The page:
My 13 year old adopted son, E, is not and never will be a morning person. Of course, neither am I. This makes getting him ready for school a very stressful endeavor. He doesn’t like to be rushed and yet, he likes getting the “rush” that goes with leaving things to the last minute. This includes getting dressed in time to get on the school bus which does not always arrive at the same time. It is obvious to you and me, but not to him. He has severe anxiety disorder along with sensory integration dysfunction and a huge executive functioning deficit which impacts time management. The bus arrives at our door anytime between 8:23am and 8:45am, depending on the prevailing weather conditions. E hates uncertainty.
As the child of an OCD/anxiety ridden mother, I am very prone to overreaction. My husband is much more easy going and better suited to handle E’s anxiety. For years, I was the one getting him up and ready for school; often with disastrous results. This year, my husband, Martin, offered to get him up and dressed while I either stay in bed or stay out of the way and it has been working very well.
This morning was a typical morning. E had trouble waking up and getting out of bed. We sent our rockstar kitten, Sergeant Sunshine, downstairs to wake him up. It’s always best if Sarge wakes him up. We never imagined when we got 2 tiny kittens a year and a half ago that they would end up being “therapy kittens”. E adores them and they provide a huge amount of comfort for him. Mr Whiskers is a special needs cat, go figure, but I’ll leave that tale for another time. E emerged at 8:10am and announced that he was going to have a shower. Good concept, not so good on the timing. If I was there, I would have screamed “OMG, you’re having a shower, NOW?”. Up until 3 months ago, we had a lot of trouble getting E to take showers; this is a boy who loves getting wet, swimming, eating snow, rolling in snow and jumping in puddles. He used to shower twice a week and he REALLY smelled bad a lot of the time. You know your child stinks when another adult mentions it. Now he showers every other day and sometimes every day, so we don’t want to discourage him from showering. Martin simply responded “OK”, praying to the “bus Gods” that his shower would be brief and that the bus would arrive on the later side. Unfortunately, the bus arrived at 8:25am and E did not have his shoes and socks on. It was “panic stations” while E screamed at Martin “untie my boots and give me a dollar”. But, to give him credit, E did get himself together and got on the bus.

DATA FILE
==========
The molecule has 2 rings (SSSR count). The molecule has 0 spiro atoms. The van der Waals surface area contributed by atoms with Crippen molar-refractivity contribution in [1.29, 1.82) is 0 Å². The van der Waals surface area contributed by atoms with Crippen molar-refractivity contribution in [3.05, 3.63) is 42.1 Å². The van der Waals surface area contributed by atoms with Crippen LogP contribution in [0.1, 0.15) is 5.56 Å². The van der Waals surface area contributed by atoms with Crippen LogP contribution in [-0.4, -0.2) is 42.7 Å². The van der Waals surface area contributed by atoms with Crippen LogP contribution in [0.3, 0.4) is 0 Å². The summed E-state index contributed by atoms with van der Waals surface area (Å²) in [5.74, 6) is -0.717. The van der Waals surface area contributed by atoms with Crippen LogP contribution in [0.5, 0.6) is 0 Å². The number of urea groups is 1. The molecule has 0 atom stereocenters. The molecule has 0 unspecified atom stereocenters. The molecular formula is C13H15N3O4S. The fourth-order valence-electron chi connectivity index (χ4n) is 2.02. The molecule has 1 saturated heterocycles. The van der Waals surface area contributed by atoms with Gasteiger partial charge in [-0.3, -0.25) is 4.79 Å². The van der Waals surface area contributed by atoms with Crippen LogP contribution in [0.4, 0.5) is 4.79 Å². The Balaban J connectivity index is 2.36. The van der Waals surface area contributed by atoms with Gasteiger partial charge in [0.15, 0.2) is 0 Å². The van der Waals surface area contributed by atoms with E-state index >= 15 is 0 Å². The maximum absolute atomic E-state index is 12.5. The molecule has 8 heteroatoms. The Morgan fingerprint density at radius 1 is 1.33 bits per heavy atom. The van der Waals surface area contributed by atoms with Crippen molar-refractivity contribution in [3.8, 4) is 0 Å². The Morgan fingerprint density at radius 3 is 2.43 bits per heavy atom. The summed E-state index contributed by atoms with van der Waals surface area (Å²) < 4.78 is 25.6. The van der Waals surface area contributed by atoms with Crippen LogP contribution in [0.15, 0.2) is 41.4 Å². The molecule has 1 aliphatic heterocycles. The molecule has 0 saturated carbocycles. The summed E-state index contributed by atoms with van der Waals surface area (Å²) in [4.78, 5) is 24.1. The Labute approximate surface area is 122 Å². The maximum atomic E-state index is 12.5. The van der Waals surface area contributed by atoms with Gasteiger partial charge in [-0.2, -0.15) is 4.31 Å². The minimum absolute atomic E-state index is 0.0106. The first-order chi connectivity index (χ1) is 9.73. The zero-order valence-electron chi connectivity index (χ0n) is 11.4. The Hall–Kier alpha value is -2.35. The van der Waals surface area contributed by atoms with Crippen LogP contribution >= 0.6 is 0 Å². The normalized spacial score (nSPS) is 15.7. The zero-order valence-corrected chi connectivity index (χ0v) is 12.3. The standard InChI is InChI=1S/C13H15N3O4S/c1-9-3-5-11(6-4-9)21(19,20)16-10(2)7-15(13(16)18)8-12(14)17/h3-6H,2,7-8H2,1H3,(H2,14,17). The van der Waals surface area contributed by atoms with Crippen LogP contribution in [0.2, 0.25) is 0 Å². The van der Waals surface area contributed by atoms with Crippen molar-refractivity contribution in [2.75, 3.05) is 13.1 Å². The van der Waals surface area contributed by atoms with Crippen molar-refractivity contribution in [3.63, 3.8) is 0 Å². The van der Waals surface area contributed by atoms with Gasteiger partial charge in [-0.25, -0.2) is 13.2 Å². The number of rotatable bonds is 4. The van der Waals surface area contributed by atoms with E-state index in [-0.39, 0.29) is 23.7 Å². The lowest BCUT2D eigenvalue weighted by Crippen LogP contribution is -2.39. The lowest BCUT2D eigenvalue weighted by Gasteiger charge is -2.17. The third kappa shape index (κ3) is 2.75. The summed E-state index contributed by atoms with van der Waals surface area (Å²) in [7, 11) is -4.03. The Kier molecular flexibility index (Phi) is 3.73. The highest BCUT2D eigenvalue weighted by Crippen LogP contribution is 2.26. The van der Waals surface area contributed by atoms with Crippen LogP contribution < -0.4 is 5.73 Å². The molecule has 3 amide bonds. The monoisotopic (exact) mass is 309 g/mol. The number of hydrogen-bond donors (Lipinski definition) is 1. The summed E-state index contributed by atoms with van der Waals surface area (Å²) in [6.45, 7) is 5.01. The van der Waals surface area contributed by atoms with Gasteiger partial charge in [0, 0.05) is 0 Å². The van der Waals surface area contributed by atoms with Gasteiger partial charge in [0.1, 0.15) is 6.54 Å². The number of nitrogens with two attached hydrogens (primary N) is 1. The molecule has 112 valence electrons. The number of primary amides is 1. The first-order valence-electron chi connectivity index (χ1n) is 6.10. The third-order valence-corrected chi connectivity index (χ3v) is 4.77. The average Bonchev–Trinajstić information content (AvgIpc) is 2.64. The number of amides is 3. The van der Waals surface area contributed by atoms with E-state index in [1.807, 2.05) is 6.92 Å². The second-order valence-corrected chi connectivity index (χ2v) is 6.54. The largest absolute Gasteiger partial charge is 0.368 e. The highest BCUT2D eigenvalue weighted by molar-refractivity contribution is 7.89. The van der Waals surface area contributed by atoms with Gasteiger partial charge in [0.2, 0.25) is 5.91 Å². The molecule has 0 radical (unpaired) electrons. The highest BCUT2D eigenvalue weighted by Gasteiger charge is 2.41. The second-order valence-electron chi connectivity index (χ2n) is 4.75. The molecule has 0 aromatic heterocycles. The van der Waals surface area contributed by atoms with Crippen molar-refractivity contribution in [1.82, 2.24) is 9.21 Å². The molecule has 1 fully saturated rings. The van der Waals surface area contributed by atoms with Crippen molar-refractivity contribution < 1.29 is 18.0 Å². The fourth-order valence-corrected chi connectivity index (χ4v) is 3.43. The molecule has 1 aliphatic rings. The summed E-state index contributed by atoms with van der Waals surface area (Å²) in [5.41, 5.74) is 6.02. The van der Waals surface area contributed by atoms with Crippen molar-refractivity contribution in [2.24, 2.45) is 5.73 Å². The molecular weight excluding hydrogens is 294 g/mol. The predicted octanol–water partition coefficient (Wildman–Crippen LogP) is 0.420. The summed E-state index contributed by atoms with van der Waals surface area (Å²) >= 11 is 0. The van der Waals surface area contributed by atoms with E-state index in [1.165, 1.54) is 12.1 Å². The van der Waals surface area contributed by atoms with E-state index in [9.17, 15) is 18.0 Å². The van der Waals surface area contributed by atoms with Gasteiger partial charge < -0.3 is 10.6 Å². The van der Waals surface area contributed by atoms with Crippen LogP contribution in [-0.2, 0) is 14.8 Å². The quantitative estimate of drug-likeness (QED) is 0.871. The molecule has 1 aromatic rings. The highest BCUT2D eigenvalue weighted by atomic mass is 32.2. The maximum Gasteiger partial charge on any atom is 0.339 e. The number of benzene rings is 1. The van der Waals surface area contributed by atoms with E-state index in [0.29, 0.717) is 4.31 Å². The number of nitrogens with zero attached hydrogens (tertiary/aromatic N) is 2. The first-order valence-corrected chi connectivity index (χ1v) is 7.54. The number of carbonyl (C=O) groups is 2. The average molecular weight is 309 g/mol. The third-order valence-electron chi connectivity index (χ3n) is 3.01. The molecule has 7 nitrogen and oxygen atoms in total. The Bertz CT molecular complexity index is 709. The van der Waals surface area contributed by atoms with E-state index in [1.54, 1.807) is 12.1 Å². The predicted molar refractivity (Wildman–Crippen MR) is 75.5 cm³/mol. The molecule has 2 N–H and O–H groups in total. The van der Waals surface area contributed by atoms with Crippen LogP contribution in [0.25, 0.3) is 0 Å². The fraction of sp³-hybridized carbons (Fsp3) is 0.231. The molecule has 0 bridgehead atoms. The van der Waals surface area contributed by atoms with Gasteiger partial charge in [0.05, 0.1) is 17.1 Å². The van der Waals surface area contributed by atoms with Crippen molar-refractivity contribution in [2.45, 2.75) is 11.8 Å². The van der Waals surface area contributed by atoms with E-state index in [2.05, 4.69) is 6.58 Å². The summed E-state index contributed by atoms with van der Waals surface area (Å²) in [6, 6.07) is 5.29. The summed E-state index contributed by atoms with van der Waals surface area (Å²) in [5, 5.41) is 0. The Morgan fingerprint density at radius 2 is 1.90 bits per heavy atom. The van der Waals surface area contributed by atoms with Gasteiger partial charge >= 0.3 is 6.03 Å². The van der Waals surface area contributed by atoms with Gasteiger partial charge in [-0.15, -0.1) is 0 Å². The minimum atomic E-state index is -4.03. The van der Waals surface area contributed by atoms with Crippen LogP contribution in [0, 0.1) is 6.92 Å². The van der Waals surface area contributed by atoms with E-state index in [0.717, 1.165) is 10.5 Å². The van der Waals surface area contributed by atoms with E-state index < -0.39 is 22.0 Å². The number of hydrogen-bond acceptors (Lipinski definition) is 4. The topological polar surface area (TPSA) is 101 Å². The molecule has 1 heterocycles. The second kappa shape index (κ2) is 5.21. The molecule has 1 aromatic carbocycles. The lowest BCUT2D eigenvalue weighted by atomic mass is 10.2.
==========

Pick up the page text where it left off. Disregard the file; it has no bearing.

You have to understand that even 2 months ago, the outcome in the same situation probably would have been different; he would have become overwhelmed and refused to get on the bus, announcing he wasn’t going to school. This has happened many times in the past. I would get up, get dressed and spend the next hour trying to convince E to get in the car and go to school. Sometimes he would refuse to go. The last time he refused to go, he locked himself in my room and Martin kicked the door in. E was so shocked, that he went to school. We only live 6 blocks from school, but it is best if he takes the bus and I am not involved in transporting him.
At 8:40am, I emerged to find out if “it was safe” to come out. Martin relayed the story and told me I would have “gone nuts” if I was there. I thanked him and wished him a very happy birthday. Today is Martin’s 59th birthday. There is a very good reason NOT to have a young child when you are pushing 60!